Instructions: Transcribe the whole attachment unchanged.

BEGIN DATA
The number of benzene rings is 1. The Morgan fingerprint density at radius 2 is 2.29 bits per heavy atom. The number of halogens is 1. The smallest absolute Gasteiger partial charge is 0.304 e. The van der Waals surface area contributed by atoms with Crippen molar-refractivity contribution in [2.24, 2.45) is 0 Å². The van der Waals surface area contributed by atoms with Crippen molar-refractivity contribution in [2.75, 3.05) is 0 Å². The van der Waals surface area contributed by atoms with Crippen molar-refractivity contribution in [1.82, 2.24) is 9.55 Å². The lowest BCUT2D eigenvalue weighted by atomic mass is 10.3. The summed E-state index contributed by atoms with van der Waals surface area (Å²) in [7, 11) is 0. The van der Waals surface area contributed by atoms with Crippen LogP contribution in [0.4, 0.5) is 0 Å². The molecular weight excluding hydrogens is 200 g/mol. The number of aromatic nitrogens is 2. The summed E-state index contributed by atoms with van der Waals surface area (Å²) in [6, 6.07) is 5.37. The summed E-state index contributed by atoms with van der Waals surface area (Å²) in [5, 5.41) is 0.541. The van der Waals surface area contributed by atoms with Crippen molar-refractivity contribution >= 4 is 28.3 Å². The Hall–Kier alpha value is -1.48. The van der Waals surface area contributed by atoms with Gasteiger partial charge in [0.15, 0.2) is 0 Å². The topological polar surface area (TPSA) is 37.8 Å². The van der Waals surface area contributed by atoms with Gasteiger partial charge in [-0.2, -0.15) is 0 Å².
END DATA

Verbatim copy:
The number of benzene rings is 1. The Morgan fingerprint density at radius 2 is 2.29 bits per heavy atom. The number of halogens is 1. The smallest absolute Gasteiger partial charge is 0.304 e. The van der Waals surface area contributed by atoms with Crippen molar-refractivity contribution in [2.24, 2.45) is 0 Å². The van der Waals surface area contributed by atoms with Crippen molar-refractivity contribution in [2.75, 3.05) is 0 Å². The van der Waals surface area contributed by atoms with Crippen molar-refractivity contribution in [1.82, 2.24) is 9.55 Å². The lowest BCUT2D eigenvalue weighted by atomic mass is 10.3. The summed E-state index contributed by atoms with van der Waals surface area (Å²) in [7, 11) is 0. The van der Waals surface area contributed by atoms with Crippen LogP contribution in [0.4, 0.5) is 0 Å². The molecular weight excluding hydrogens is 200 g/mol. The number of aromatic nitrogens is 2. The summed E-state index contributed by atoms with van der Waals surface area (Å²) in [6, 6.07) is 5.37. The summed E-state index contributed by atoms with van der Waals surface area (Å²) in [5, 5.41) is 0.541. The van der Waals surface area contributed by atoms with Crippen molar-refractivity contribution >= 4 is 28.3 Å². The Hall–Kier alpha value is -1.48. The van der Waals surface area contributed by atoms with Gasteiger partial charge in [0.15, 0.2) is 0 Å². The topological polar surface area (TPSA) is 37.8 Å². The van der Waals surface area contributed by atoms with Gasteiger partial charge in [-0.2, -0.15) is 0 Å².